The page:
Status Report

Latest Results from Huygens 21 January 2005

By SpaceRef Editor
January 22, 2005
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Latest Results from Huygens 21 January 2005

One week after its successful landing on the surface of Titan scientists have given more details on the observations made by the probe.

General Information

  • Liquid methane on surface of Titan as opposed to water on Earth
  • Rocks on Titan constitute dirty ice as opposed to silcate rocks found on Earth
  • Surface temperature confirmed at 94 K
  • Results based on information for all instruments.
  • 22 000 km per hour to 1400 km per hour in 3 minutes on atmosphere entry
  • Probe underwent a soft landing
  • Descent through atmosphere bumpier than expected

Ground based Radio Observations

  • VLBI observations have returned the data that was lost on channel A, although it will take some months to analyse

Event Times

Confirmed mission event times in UTC 14 January 2005 in terms of hours:minutes:seconds

  • 04:41:19 Probe wake up
  • 09:05:56 Interface altitude
  • 09:10:24 Main parachutre
  • 09:25:21 Secondary parachute
  • 10:20:00 Radio telescope signal received at Green Bank
  • 11:38:11 Landing
  • 12:50:24 Cassini signal detection ended, giving 72 minutes data on surface.
  • 15:55:xx Parkes radio telescope lost communications


  • Surface ridge around 100m tall
  • Channels are evidence of rain
  • Dark material are photochemical smog deposits
  • Ridges made of frozen hard water ice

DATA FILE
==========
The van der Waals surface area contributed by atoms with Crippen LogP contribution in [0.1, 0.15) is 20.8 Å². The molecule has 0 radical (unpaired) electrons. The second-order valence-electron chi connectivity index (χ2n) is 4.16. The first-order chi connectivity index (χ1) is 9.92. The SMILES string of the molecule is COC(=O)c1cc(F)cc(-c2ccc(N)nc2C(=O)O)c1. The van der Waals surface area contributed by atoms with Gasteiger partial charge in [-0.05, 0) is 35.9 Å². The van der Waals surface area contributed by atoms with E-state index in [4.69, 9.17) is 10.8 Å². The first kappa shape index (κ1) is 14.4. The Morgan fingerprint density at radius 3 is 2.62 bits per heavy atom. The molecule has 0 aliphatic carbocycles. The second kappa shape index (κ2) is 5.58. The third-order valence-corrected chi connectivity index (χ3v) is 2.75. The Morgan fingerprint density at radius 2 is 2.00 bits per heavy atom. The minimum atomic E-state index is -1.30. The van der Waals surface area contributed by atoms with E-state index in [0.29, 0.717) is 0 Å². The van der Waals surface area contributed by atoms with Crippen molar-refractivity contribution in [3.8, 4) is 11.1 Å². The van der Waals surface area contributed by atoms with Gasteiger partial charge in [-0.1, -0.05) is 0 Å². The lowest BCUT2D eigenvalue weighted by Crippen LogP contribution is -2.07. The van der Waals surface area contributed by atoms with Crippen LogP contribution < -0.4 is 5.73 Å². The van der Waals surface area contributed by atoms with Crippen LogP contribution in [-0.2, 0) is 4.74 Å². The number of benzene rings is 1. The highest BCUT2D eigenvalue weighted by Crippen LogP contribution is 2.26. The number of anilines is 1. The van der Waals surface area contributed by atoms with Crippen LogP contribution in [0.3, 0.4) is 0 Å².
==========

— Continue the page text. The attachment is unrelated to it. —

• Some evidence for fluid flow in the form of methane
  • Evidence for Earth like processes such as precipitation, but with different materials
  • Possibility of rainfall relatively recently


  • Gases like Argon are not present on Titan
  • Methane present because of the low temperature
  • Oxygen is tied up in frozen water preventing formation of carbon dioxide
  • Methane atmosphere is a very primative atmosphere, comparably to the Earth in its very early history
  • Methane must condense on the surface due to the low temperatures
  • Must be a methane source on Titan to keep replenishing the atmosphere
  • In upper atmosphere nitrogen is dominant gas and in lower atmosphere methane is present in higher abundances (this change is similar to the change in water vapour in the Earth’s atmosphere)
  • On surface nitrogen levels remained constant
  • Methane levels changes over time on the surface implying a release of methane. The origin is probably liquid methane located just below the surface.


  • Tests have been done in labs to recreate the impact measurements derived from the penetrometer
  • Test done using a sand of fine glass particles with a thin crust added and this has produced a comparable result
  • Accelerometer measurements suggest probe settled 10 to 15 cm into the surface
  • Heat from instruments has evaporated liquid methane in the soil and released on the surface as methane gas

SpaceRef staff editor.